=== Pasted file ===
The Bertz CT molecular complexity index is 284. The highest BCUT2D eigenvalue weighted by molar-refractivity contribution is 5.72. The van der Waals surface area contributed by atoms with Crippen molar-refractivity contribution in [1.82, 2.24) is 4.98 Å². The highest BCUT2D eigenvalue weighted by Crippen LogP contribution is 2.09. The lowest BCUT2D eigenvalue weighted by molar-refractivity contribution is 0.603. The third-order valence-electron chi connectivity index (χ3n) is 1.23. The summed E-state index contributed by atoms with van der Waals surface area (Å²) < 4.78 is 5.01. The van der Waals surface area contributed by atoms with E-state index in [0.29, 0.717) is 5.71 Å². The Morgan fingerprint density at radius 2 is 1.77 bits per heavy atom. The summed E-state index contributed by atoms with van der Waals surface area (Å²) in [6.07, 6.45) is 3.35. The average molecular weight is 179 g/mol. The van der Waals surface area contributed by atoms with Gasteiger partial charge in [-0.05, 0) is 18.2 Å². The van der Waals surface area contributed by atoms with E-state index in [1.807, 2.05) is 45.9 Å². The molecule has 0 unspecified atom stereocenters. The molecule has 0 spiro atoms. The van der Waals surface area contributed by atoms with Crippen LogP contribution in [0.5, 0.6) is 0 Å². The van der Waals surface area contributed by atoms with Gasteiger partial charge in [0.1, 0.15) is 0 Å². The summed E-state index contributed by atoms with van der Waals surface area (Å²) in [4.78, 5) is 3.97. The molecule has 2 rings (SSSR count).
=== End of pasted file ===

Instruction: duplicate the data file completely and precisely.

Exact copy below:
The Bertz CT molecular complexity index is 284. The highest BCUT2D eigenvalue weighted by molar-refractivity contribution is 5.72. The van der Waals surface area contributed by atoms with Crippen molar-refractivity contribution in [1.82, 2.24) is 4.98 Å². The highest BCUT2D eigenvalue weighted by Crippen LogP contribution is 2.09. The lowest BCUT2D eigenvalue weighted by molar-refractivity contribution is 0.603. The third-order valence-electron chi connectivity index (χ3n) is 1.23. The summed E-state index contributed by atoms with van der Waals surface area (Å²) < 4.78 is 5.01. The van der Waals surface area contributed by atoms with E-state index in [0.29, 0.717) is 5.71 Å². The Morgan fingerprint density at radius 2 is 1.77 bits per heavy atom. The summed E-state index contributed by atoms with van der Waals surface area (Å²) in [6.07, 6.45) is 3.35. The average molecular weight is 179 g/mol. The van der Waals surface area contributed by atoms with Gasteiger partial charge in [-0.05, 0) is 18.2 Å². The van der Waals surface area contributed by atoms with E-state index in [1.807, 2.05) is 45.9 Å². The molecule has 0 unspecified atom stereocenters. The molecule has 0 spiro atoms. The van der Waals surface area contributed by atoms with Crippen LogP contribution in [0.5, 0.6) is 0 Å². The van der Waals surface area contributed by atoms with Gasteiger partial charge in [0.1, 0.15) is 0 Å². The summed E-state index contributed by atoms with van der Waals surface area (Å²) in [4.78, 5) is 3.97. The molecule has 2 rings (SSSR count).